This parent body also shows that our understanding of planetesimals, and their formation, is not comprehensive. Some recent proposals suggest that planetesimals may have taken upwards of 1 million years to form, and these results back that up. In that time frame, according to the authors, “This could have resulted in partially differentiated internal structures, with individual bodies containing iron cores, achondritic silicate mantles, and chondritic crusts.”
The key was to find meteorites that are proof of that process, which the authors did. They’re called IIE irons.
The tale of these oddball meteorites begins in the early days of the Solar System about 4.5 billion years ago. In the beginning, our system was just a swirling mass of gas and dust. Over time, of course, it cooled down. And solid matter started to collide and merge, becoming the first planetesimals. These planetesimals are the source of most of the meteorites that strike Earth, and most evidence shows that they came from either melted (chondritic) bodies or unmelted (achondritic.) But whether they were melted or not, researchers think that these planetesimals formed fairly early on. Maybe more importantly, they would’ve formed quickly, in less than a few million years.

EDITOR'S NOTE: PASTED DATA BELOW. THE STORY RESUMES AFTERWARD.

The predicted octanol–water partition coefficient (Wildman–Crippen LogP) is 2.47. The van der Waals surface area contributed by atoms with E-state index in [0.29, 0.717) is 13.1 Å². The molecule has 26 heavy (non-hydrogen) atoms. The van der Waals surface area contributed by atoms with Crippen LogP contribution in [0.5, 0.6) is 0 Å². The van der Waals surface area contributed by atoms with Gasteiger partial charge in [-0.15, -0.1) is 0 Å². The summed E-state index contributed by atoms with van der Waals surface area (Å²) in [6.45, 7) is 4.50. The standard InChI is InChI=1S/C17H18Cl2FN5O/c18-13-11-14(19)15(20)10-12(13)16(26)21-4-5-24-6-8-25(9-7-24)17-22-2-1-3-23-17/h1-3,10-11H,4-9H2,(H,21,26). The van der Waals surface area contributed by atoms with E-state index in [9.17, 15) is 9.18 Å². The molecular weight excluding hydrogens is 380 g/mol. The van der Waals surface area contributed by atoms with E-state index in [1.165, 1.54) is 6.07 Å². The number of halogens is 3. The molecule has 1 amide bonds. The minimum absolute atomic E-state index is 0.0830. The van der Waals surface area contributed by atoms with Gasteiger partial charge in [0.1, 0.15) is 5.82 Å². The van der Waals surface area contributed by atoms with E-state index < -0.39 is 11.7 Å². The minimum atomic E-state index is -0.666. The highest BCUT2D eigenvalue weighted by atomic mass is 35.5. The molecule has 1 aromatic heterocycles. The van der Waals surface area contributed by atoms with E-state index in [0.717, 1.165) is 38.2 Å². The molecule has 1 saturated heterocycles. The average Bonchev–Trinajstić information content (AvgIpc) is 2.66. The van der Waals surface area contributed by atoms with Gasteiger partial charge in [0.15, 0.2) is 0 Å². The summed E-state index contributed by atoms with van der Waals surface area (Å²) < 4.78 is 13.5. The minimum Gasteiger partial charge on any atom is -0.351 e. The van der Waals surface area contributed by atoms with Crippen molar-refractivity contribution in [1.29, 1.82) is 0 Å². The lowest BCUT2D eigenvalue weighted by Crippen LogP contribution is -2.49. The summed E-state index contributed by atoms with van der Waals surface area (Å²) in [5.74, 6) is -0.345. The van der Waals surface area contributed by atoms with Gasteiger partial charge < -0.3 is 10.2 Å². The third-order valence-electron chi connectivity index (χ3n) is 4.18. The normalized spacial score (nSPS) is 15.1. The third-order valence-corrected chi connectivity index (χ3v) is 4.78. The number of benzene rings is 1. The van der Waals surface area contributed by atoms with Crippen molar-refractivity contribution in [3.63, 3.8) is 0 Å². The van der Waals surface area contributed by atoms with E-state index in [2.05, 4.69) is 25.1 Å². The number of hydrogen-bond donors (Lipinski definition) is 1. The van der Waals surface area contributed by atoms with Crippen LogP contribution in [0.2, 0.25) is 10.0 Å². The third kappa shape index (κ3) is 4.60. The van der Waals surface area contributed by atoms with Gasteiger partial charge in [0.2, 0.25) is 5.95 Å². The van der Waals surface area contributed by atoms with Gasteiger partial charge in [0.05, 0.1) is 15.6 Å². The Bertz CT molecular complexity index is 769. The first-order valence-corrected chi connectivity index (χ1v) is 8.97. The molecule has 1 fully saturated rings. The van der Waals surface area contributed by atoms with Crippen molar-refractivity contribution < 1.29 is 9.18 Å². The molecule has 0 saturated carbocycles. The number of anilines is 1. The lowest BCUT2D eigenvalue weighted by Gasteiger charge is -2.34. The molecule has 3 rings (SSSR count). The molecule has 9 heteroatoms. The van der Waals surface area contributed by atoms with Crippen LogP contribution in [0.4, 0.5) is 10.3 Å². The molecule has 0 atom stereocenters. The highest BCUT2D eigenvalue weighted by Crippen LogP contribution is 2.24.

If they formed early enough, they would’ve contained radiogenic elements that generate heat as they decay to more stable elements. Early in the Solar System’s history there were more radiogenic elements, and the heat from all that decay could’ve melted the entire planetesimal. Planetesimals that formed later on wouldn’t have had less radiogenic material, and wouldn’t have melted. That’s the nice tidy version of things that’s served us well, until now.
Scientists haven’t found much evidence of bodies that could be between those two extremes, which they call intermediate planetesimals. These intermediates would have a mixture of melted and unmelted material. But in this study, the researchers focused on the IIE iron family of meteorites, which the team says is evidence of a differentiated planetesimal with a magnetic core.